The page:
We live in an age overflowing with sources of information. With so many information sources at our fingertips, knowing where to start, sorting through it all and finding what we want can be overwhelming!
Teaching and learning a foreign language like English is not easy task. The situation become more difficult when the learners are primary school children and teaching and learning focus is grammar, an activity often regarded as ‘boring, ‘
I want to suggest just one thing here: ELT blogs are part of an online philistine culture where complacency is encouraged and robust critical discussion is frowned on. Apart from what you might read here, it's very rare indeed ...
This systematic literature review is firmly located within the mixed methods field by focusing on the exploration of how qualitative information from interviews has been subjected to a primary or secondary analysis using statistical methods with a further consideration of why researchers have reported their research in this way.
This post was originally published on Social Science Space. Written by Patrick Dunleavy, co-director of Democratic Audit, chair of the London School of Economics Public Policy Group, and a professor of political science at the LSE. Reading the abstracts for academic journal … Continue reading →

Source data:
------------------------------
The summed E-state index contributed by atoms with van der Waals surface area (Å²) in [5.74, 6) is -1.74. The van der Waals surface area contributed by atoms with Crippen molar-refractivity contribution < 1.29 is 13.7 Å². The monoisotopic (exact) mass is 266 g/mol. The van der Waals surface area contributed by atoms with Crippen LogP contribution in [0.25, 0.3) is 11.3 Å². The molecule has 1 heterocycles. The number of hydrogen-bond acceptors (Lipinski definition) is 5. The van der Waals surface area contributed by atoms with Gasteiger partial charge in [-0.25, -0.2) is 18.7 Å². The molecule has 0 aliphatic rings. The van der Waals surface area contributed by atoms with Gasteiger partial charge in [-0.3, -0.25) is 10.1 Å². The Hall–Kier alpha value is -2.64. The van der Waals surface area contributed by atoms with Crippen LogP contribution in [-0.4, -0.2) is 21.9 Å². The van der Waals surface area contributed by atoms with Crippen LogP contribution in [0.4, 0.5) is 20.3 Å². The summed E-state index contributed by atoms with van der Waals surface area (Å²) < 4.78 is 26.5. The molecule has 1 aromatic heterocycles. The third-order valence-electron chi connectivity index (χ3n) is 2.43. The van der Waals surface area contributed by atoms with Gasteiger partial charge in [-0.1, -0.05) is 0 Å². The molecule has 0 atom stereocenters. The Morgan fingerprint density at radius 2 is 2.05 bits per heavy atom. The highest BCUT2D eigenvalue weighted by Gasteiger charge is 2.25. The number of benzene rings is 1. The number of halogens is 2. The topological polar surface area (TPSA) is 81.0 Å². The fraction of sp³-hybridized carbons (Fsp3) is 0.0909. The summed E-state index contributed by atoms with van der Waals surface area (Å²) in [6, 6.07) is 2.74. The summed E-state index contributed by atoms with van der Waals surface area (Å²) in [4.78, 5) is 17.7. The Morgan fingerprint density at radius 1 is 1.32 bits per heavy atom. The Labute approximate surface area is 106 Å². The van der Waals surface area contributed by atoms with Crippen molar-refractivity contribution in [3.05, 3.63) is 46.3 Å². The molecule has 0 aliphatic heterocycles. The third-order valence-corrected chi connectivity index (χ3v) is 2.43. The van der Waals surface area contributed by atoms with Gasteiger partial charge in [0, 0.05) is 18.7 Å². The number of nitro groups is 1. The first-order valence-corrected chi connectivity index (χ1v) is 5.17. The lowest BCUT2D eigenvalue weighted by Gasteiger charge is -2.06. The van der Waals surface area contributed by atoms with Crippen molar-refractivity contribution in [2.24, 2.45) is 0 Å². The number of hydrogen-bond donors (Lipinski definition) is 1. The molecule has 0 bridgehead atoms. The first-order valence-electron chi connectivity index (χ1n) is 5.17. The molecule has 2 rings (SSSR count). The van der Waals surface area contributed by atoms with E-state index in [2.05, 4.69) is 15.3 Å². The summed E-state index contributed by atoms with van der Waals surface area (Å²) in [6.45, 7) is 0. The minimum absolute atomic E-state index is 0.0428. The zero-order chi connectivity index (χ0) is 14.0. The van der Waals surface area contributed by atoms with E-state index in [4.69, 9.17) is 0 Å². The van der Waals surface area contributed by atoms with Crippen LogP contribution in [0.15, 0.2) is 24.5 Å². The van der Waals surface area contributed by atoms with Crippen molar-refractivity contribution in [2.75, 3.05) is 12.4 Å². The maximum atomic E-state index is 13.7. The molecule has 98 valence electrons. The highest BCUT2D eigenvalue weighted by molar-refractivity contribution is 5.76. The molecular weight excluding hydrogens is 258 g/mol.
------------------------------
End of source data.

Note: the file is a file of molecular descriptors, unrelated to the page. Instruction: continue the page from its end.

Through collaborative writing, the authors reflect on ethnographic engagement and critique “research tourism,” that is, drop-in, quick-fix “fieldwork” in developing countries. We position ourselves not as researchers vis-à-vis researched, but as two scholars set between researchers and researched, sometimes in the role of researcher but also stepping inside the binary to limn the gap.
Ki te Aoturoa is a set of learning materials for inservice teacher educators (ISTEs) that models the integration of theory and practice critical for ISTE learning. The materials are intended to help ISTEs improve their practice in ways that will impact on teachers� practice and lead to improved student outcomes. The materials were developed as part of INSTEP, a Ministry of Education, New Zealand-wide research and development initiative about the learning and practice of ISTEs.
"The key difference is in the developmental aim of practitioner inquiry and in the fact that it is not carried out with the intention, necessarily, of being made public."
An informative title for an article or chapter maximizes the likelihood that your audience correctly remembers enough about your arguments to re-discover what they are looking for. Without embedded cues, your work will sit undisturbed on other scholars’ PDF libraries, or languish unread among hundreds of millions of other documents on the Web. That must be what what we want, based on on what we do.
Some funny examples of what is commonly done but shouldn't- or should it?